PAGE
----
13

When including the sleep function from unistd.h the program hangs indefinitely:

#include <stdio.h>
#include <unistd.h>

int main()
{
        int i;
        printf("0 ");
        for(i = 1; i <20; ++i)
        {
            sleep(2);
            printf("%d ", i);
        }
        printf("\n");

        return 0;
}

The rest runs fine when sleep(2) is commented out, any ideas?

4

4 Answers 4

17

There's nothing wrong with the code, but note that in many cases the output of printf is buffered, meaning that the output appears on the console only if you explicitly call fflush(stdout), you print a newline, or the buffer becomes full. Since you don't print a newline until the very end, you will see nothing in the for loop for 40 seconds (because the stuff that printf printed is still in the buffer). Then, when the execution hits printf("\n"), everything will be printed at once as the buffer is flushed.

So, the bottom line is: either call fflush(stdout) before you call sleep to ensure that nothing stays in the output buffer, or wait for 40 seconds and you will get the output in a single batch in the end.

6

hangs indefinitely implies that it's stuck or non-deterministic, and that doesn't happen. Your code works fine, after 38 seconds (19 *2) it dumps the string counting from 0 to 19. However I suspect this is what you were looking for it to do:

int main()
{
        int i;
        printf("0 ");
        fflush(stdout);  // Force the output to be printed
        for(i = 1; i <20; ++i)
        {
            sleep(2);
            printf("%d ", i);
            fflush(stdout); // Force the output to be printed
        }
        printf("\n");

        return 0;
}

the stdout stream is buffered and is only going to display when it hits a newline '\n' or if you want to view it "real time" as your call printf() you need to force it to flush the buffer one way or another. A call to fflush(stdout) will do this.

1
  • @JamesJenkinson - :) It happens. Debuggers are nice for this so you can see it's doing something, lacking that, just wait the max time it can sleep()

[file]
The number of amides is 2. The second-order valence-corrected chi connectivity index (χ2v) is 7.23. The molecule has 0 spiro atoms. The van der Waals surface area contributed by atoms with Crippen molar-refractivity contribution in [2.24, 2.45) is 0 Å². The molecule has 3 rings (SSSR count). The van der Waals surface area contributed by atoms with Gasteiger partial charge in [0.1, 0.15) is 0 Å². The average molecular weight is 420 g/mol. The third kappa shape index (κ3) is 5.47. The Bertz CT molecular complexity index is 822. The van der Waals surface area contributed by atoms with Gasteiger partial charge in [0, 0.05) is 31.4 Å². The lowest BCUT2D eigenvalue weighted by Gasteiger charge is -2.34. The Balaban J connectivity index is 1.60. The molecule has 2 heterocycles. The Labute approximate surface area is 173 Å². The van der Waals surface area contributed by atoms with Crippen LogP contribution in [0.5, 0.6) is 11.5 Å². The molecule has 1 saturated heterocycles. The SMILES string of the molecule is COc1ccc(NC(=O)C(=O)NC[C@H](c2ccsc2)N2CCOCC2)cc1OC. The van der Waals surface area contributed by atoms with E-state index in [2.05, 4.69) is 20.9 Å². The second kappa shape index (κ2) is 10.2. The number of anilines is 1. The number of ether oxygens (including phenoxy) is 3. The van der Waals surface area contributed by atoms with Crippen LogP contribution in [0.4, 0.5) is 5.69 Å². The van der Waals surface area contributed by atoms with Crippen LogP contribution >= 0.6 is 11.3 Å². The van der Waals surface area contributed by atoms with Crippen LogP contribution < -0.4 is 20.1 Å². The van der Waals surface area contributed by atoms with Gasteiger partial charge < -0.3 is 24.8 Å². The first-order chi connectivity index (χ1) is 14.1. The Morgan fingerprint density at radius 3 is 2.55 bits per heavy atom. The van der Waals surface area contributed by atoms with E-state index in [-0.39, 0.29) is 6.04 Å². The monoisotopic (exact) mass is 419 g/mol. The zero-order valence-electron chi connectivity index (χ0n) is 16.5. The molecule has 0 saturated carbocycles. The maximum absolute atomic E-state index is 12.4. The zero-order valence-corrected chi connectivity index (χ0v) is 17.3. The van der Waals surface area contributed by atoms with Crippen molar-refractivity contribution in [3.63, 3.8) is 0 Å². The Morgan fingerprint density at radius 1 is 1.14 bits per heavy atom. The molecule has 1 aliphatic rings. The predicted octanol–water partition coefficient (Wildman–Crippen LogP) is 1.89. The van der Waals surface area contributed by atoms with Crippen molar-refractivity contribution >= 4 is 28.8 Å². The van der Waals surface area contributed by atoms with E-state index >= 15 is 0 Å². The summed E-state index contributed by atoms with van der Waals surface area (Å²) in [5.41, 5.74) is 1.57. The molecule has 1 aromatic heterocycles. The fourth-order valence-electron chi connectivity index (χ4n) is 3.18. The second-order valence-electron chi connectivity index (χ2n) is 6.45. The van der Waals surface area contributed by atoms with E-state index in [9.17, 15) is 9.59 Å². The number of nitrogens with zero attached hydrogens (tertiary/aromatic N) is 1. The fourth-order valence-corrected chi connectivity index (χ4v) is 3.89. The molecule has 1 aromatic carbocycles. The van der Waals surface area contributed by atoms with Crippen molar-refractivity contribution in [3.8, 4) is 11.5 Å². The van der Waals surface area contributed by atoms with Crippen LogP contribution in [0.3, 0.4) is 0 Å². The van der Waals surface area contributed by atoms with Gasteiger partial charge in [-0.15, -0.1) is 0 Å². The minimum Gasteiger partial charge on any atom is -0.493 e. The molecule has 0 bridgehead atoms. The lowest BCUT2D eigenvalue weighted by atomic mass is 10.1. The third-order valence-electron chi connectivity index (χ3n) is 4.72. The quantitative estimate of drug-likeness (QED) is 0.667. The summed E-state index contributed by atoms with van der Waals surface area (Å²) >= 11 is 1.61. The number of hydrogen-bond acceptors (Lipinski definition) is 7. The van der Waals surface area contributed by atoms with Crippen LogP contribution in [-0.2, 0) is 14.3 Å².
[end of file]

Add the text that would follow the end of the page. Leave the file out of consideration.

– Mike
    Nov 26, 2012 at 16:47
0

Are you on a Windows computer? If so, include <windows.h> in your program, and to pause the program, write

Sleep(time_in_milliseconds)

where in your case time_in_milliseconds should be 2000.

On the other hand, if you're on a UNIX based computer, the code looks fine (no need for <windows.h>).

-1

I came across your question when researching a problem I have on Windows.

I have a command line program that has 2 threads, one for reading data, and the other for writing it (in a queue).

Every 30 seconds the reader (the initial process) writes out a progress message and was appearing to hang, so I hit Ctrl-C once and found out that my program was actually continuing (Ctrl-C once did not kill it).

Anyway, while try to work out what was going on, I started another console window and ran the command:

for /l %g in () do @(dir & timeout /t 2)

Every once in a while it would lock up too, and a Ctrl-C would free it up.

There appears to be some sort of bug in Windows where when the system is otherwise really busy the Sleep function does not return (Ctrl-C seems to unlock it).

Anyway, hope that helps someone.

2
  • Stack Overflow is mostly about asking and answering questions, so background information doesn't add much while cluttering content. Additionally, it seems like two users diagnosed the problem. The print function was buffered, causing the lack of output in the console. It wasn't a huge bug in Windows. I would recommend posting your very situation on Stack Overflow (concisely with minimal code to reproduce the problem) as something else than what you described is probably going on. You might be pleasantly surprised if someone diagnoses your problem to be something other than a bug in Windows.
    – user904963
    Feb 22, 2022 at 16:54
  • This does not really answer the question. If you have a different question, you can ask it by clicking Ask Question. To get notified when this question gets new answers, you can follow this question. Once you have enough reputation, you can also add a bounty to draw more attention to this question. - From Review
    – user904963
    Feb 22, 2022 at 16:55

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